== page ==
– Jilkminggan School, Northern Territory
Pregnant and kicked out of Warwick Farm home at just 14 years old, Izzy was faced with the prospect of taking care of her baby without any life skills or support. A caseworker introduced us, and I noticed right away that her shorts were pressing on her tummy and her crop top provided no support.
We took the time to let her browse through the clothes, and she was able to find bras that actually fit, plus enough elastic pants, tops, shorts and dresses to see her through her pregnancy. We even found a number of baby clothes. I only wish I’d taken a photo of her – the fear in her eyes settled, and somehow she seemed ready to take on the challenge that lay ahead. Perhaps the clothes gave her strength or perhaps it was the simple act of kindness.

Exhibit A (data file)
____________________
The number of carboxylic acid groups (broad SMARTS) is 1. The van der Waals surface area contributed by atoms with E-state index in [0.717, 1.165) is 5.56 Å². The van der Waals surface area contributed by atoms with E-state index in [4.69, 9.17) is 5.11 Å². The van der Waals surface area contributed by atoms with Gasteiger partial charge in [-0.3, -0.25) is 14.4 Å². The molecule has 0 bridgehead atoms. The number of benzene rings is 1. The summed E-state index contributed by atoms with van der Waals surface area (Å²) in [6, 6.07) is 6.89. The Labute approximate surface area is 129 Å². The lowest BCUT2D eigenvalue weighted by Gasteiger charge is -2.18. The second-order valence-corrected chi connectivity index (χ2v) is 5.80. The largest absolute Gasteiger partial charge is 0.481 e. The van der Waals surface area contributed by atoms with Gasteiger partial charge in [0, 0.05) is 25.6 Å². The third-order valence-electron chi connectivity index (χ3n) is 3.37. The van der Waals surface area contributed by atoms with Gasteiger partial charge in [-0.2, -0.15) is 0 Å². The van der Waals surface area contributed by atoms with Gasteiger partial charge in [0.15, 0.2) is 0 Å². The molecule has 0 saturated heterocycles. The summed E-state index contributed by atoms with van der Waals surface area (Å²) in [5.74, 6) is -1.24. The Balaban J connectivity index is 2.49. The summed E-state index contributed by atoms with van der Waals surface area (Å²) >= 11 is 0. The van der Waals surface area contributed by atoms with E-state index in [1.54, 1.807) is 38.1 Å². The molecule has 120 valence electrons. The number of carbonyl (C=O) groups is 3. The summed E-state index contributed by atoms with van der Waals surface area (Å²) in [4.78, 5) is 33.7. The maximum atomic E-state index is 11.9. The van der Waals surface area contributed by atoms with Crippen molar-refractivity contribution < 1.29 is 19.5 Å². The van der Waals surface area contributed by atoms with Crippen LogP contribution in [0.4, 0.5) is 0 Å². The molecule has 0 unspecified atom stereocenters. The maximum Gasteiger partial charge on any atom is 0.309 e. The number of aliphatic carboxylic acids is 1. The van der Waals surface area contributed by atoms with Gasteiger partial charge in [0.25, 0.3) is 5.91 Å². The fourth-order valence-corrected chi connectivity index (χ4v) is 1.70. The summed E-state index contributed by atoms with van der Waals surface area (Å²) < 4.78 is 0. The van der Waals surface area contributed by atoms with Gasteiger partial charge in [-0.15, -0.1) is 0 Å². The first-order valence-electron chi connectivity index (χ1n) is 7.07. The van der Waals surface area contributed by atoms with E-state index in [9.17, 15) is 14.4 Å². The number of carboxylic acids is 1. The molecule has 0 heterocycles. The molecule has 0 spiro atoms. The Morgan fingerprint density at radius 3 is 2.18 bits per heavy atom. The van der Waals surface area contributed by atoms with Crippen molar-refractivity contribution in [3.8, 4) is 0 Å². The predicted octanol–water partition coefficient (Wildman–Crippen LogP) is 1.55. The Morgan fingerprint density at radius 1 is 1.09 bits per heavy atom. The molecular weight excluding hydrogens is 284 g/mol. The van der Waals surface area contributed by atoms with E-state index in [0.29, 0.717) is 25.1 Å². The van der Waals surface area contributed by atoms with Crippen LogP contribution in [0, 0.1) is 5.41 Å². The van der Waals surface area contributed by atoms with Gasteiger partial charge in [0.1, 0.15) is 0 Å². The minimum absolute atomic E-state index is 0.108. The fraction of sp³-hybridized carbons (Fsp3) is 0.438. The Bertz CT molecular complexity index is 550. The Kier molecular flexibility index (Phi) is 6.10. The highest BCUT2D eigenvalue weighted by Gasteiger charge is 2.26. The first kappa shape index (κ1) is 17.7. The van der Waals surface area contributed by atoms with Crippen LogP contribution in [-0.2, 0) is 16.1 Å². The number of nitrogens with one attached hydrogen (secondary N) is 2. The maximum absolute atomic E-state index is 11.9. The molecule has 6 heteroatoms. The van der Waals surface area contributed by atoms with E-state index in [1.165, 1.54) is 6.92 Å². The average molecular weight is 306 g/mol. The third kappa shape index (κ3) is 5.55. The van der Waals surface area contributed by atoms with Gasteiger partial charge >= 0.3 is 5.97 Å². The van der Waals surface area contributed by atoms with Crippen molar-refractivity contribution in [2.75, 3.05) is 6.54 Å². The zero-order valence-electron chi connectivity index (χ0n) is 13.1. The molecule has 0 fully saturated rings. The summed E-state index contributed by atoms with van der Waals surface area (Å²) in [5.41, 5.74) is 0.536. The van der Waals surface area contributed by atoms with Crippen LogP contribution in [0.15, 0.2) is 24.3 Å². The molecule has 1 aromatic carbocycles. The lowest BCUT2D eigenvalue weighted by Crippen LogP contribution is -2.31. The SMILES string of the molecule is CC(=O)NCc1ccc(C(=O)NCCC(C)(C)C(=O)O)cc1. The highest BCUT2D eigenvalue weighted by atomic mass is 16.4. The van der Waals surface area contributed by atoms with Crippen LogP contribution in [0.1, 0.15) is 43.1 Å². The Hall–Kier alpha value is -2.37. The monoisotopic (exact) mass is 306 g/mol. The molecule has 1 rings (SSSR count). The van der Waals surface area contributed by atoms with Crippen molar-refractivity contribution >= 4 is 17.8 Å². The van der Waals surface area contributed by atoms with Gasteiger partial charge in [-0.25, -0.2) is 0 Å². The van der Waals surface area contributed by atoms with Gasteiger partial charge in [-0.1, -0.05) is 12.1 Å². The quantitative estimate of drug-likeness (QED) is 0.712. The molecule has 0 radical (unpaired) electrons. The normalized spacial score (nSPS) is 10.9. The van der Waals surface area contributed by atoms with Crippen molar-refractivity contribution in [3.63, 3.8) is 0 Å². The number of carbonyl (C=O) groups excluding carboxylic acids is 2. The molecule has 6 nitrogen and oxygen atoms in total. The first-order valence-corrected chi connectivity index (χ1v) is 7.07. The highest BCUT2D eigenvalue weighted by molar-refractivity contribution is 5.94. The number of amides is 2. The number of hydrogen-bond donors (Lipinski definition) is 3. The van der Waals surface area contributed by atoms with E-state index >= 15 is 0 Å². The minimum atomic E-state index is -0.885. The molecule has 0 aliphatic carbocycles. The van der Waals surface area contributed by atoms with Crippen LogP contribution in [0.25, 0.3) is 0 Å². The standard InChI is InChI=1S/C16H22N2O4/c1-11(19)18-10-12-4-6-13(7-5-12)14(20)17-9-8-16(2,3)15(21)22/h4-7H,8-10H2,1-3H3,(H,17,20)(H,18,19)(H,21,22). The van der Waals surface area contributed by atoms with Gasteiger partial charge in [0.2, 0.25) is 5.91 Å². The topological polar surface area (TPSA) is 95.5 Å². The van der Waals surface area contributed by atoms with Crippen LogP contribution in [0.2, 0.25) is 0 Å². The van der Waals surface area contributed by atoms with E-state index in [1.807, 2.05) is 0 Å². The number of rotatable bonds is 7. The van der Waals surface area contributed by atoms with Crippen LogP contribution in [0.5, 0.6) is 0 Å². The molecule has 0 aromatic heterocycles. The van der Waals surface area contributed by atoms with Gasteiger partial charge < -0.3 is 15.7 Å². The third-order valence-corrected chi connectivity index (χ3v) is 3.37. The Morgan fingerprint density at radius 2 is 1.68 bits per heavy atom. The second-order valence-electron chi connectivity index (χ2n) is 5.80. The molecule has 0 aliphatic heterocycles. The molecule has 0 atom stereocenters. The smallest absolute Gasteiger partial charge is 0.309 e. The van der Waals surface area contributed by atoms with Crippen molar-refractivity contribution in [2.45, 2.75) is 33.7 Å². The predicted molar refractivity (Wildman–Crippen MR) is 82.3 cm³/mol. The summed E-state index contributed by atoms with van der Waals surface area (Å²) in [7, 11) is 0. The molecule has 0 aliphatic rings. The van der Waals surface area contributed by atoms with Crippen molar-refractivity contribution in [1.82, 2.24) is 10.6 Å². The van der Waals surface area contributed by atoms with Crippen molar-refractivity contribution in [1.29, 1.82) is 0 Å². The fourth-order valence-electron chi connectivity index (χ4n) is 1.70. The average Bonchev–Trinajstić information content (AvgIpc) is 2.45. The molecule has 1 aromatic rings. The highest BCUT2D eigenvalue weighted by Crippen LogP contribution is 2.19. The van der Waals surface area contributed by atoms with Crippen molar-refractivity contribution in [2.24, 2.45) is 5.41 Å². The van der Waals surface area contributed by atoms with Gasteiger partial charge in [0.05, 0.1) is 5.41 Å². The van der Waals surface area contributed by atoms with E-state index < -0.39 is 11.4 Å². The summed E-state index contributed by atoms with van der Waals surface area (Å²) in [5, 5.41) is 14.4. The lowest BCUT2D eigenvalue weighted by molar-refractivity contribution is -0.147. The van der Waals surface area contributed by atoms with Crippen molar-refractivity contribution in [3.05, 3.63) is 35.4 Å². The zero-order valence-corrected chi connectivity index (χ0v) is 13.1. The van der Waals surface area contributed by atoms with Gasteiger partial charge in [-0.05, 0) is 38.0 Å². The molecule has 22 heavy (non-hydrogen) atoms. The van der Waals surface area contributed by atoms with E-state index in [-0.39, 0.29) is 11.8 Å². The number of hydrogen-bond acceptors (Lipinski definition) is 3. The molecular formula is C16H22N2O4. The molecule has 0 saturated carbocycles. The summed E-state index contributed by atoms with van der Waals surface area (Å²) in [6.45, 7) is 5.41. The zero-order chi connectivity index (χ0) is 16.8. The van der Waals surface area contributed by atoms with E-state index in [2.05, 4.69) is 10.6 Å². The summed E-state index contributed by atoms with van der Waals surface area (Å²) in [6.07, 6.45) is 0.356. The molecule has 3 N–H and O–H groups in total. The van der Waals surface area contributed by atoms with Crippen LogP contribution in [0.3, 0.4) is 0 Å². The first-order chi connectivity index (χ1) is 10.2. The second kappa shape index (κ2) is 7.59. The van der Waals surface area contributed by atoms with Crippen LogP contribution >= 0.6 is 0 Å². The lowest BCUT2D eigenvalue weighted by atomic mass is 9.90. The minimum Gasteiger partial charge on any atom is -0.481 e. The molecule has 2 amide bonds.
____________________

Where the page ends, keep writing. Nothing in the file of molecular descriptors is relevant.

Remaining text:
We believe that disadvantage should not prevent people in our community from realising their potential. As well as providing the clothes that can change how people are perceived, the personal support that we provide restores optimism, confidence and self-esteem.
– Rae, Adelaide (wheelchair bound / brain lesions)
Mental illness entered Jeff’s life when he was 27. He was a musician and drugs had induced a psychosis that wasn’t going away – his world had changed. The gigs dwindled away as did the friends, money and parties. I met Jeff at a mental health support day. You could see how the girls would have swooned back when he’d been in the band.
But here he was, fragile and in shock as to how his life had become derailed. This was the second clothing day he attended but the last had been a limited selection of second hand clothes. The Thread Together day was full of new clothes from Yd, RAG and Connor. So much had changed in Jeff’s world but one thing he didn’t want to change was how he presented himself to the outside world.